Funemployed: Anatomy of a haircut

Chloe Moss, 23, is a fashion blogger and freelance writer who graduated with an English Literature degree from King’s College London in July. In her eighth ‘Funemployed’ column she copes with post-haircut regret.

Last weekend I did something drastic. Something that should not be done in haste, but I went and did it anyway. I got my hair cut off. Not just a little trim, and don’t think I’m one of those people that freaks about a tiny snip. Oh no, I got a fairly sizeable chunk of my barnet torn from my head. 

Image Credit: Instagram - style.scout

Image Credit: Instagram – style.scout

You might be wondering why I did this. You might not, but I’m going to tell you anyway. I did it as a response to having felt in somewhat of a style rut the last few weeks. If I’m honest, I’ve been hating my entire wardrobe and have been at a loss as to what I’m actually wearing on a daily basis. So the logical response seemed to be to cut my hair off; a bold move motivated by the feel of stagnation. So there it is. All my hair is gone. I thought that with the cutting of my hair, off would fall my fashion flux, because that is the level of logical thinking I operate on.

I’m going to walk you through the thought process nice and slowly. I felt bored, as I said, so I booked a haircut. Then I went to get the haircut. A nice Irish girl cut my hair, and she told me that my ‘natural tones’ were really nice especially since my tones are far from natural. I felt good for that. For a while I enjoyed the haircut. I didn’t enjoy the weird head massage they always make you get, but that’s fine it passed. Then she started cutting and I realised than when my hair is wet my head shape is really emphasised.Was this a mistake? It was too late to go back at this point, she had started decisively snipping away, and I was trying to focus on an article in Vogue about skirts.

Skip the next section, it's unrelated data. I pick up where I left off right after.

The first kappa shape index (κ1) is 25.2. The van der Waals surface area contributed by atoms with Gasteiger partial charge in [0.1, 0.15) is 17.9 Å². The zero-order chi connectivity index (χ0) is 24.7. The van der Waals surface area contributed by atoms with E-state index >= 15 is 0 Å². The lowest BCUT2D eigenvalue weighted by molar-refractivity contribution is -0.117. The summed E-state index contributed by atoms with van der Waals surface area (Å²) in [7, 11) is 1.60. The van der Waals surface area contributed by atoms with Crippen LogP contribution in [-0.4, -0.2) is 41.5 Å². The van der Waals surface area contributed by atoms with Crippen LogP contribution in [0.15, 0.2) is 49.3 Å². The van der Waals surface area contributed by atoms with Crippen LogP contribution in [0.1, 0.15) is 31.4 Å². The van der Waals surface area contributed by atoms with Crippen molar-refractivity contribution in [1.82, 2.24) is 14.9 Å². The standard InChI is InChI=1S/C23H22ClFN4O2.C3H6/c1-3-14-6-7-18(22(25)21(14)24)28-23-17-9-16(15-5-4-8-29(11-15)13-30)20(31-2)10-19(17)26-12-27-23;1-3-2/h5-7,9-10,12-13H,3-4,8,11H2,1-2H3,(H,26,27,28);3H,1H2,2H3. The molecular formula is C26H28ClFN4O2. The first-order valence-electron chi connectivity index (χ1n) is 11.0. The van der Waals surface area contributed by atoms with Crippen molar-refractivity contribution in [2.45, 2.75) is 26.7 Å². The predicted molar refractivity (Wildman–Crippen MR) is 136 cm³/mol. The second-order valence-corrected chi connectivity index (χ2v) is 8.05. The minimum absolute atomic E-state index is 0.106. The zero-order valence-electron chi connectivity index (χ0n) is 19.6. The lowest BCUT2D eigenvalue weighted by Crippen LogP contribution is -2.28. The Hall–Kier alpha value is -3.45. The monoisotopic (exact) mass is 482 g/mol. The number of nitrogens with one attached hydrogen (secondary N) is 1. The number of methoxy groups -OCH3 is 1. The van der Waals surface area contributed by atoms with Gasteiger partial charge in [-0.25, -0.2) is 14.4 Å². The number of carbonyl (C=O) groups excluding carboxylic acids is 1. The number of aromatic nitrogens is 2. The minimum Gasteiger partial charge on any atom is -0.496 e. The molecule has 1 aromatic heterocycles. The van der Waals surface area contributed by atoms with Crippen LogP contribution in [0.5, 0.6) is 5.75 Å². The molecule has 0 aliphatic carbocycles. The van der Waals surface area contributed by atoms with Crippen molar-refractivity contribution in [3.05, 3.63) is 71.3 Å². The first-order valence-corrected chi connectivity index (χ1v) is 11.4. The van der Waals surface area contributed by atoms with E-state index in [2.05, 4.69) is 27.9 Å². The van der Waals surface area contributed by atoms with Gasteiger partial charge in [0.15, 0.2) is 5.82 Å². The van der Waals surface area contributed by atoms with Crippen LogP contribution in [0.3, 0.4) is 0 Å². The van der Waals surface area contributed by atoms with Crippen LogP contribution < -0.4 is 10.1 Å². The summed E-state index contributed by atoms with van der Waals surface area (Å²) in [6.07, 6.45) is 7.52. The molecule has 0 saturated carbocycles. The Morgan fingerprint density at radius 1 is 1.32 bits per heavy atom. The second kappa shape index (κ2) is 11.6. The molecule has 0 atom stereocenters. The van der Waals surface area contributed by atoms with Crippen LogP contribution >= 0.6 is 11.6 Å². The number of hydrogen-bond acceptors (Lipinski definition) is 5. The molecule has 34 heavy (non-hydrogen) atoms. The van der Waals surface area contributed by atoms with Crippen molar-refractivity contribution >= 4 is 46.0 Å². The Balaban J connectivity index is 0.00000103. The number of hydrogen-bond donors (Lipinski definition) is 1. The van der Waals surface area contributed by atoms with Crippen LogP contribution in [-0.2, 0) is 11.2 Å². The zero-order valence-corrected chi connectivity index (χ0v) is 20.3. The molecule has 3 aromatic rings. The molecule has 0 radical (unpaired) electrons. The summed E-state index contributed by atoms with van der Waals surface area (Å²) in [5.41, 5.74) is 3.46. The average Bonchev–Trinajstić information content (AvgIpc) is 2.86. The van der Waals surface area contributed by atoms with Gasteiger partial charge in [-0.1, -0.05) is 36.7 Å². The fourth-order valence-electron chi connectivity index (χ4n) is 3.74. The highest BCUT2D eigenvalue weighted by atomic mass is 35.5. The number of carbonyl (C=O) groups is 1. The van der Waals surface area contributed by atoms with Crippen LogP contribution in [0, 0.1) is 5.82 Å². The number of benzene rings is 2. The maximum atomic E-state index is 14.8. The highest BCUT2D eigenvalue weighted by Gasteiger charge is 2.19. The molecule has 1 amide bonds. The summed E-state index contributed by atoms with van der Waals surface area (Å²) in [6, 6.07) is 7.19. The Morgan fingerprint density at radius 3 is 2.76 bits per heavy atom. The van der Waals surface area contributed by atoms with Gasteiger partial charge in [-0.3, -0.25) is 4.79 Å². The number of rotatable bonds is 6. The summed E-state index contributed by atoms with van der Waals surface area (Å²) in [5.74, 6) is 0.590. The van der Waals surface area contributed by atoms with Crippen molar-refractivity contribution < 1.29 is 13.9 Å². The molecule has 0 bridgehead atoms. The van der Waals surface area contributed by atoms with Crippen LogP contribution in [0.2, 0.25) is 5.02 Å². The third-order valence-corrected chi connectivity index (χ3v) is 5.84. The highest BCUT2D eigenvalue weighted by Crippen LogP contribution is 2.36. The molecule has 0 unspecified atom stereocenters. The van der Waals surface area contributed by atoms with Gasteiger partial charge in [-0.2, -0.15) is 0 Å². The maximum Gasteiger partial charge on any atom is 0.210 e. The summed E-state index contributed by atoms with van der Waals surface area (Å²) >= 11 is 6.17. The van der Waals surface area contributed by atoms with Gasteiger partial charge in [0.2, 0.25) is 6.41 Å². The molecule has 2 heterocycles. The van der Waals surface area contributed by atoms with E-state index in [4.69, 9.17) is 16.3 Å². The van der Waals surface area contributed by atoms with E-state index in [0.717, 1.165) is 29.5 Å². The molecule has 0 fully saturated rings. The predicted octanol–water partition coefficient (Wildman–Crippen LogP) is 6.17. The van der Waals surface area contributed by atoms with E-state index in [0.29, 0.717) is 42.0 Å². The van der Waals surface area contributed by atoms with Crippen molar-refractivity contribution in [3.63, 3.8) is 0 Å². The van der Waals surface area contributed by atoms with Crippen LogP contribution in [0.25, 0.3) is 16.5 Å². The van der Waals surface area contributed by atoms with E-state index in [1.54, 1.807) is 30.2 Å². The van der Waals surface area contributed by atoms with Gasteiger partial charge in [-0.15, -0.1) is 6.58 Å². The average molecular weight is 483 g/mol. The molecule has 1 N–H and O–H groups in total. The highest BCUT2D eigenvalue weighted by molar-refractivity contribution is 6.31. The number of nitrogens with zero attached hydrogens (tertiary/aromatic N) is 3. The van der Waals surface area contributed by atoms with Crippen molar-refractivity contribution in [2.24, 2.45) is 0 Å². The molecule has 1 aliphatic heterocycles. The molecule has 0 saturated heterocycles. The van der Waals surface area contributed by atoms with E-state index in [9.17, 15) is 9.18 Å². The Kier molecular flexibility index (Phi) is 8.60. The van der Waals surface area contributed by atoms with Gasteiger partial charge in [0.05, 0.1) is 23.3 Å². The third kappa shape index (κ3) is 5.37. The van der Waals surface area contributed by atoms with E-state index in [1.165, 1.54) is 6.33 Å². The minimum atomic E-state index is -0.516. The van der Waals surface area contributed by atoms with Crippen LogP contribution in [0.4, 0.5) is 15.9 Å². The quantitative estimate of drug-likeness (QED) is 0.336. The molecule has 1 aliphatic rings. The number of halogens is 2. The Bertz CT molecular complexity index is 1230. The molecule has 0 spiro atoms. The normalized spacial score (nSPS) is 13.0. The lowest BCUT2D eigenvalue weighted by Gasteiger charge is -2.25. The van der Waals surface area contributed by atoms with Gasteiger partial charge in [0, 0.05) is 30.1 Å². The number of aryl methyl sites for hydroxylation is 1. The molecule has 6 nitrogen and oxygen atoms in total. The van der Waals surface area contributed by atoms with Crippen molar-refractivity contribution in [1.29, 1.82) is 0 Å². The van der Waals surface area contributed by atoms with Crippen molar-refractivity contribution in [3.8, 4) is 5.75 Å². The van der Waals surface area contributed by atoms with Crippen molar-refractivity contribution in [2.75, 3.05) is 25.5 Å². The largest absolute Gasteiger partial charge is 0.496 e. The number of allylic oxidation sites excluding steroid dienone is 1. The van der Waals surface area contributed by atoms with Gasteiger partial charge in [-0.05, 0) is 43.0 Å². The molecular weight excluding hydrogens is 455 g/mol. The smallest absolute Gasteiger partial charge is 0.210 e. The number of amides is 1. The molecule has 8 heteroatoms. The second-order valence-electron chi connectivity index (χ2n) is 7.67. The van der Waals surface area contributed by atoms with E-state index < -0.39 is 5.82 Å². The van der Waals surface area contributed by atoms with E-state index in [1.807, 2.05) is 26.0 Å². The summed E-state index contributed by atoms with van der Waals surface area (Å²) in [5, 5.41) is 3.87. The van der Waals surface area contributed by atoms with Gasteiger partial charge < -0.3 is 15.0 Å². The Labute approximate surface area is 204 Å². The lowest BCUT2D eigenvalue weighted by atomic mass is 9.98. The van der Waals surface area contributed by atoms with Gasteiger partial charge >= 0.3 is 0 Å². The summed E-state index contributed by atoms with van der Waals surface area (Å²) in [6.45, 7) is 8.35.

Then the haircut finished. I liked the hair for a while. I felt liberated and slightly wild for impulsively cutting it all off. Then I remembered that I have a pretty large head. A head that doesn’t necessarily lend itself to a short crop because it can’t carry it. People with short hair are supposed to be elfin, lithe. They’re supposed to have the jaw of Alexa Chung. I do not have Alexa Chung’s jaw. I have my jaw. My jaw which is a little wonky, if I’m honest. Like that painting The Scream only I’m massively hyperbolising and it’s actually not noticeable at all to anyone sane. So suddenly the haircut isn’t liberating and daring, it’s a constant reminder, a glaring arrow, to all my irrational complexes about my head. And yes I am aware that I sound like that scene in Mean Girls where they’re standing in front of a mirror talking about their flaws. The point isn’t that these flaws actually exist, it’s that I invented them in my head and the haircut made me crazier.

The question that I’m sure is on nobody’s lips is, did it get me out of my style rut? The answer is no, it did not. As it goes, cutting all your hair off when you’re feeling bored of your clothes is not a solution to the problem, but rather, it acts to exacerbate the situation entirely. The second question is, what have I learnt? Don’t get a haircut when you’re in a bad mood. Don’t get a haircut as a response to not liking your clothes. Don’t get a haircut as a response to any kind of exasperation, basically. But at the end of the day, hair is hair and it grows back and if I’m honest, I’m sure I’ll like it in a week and never want to go back. But people, don’t do hasty haircuts. 

Now what?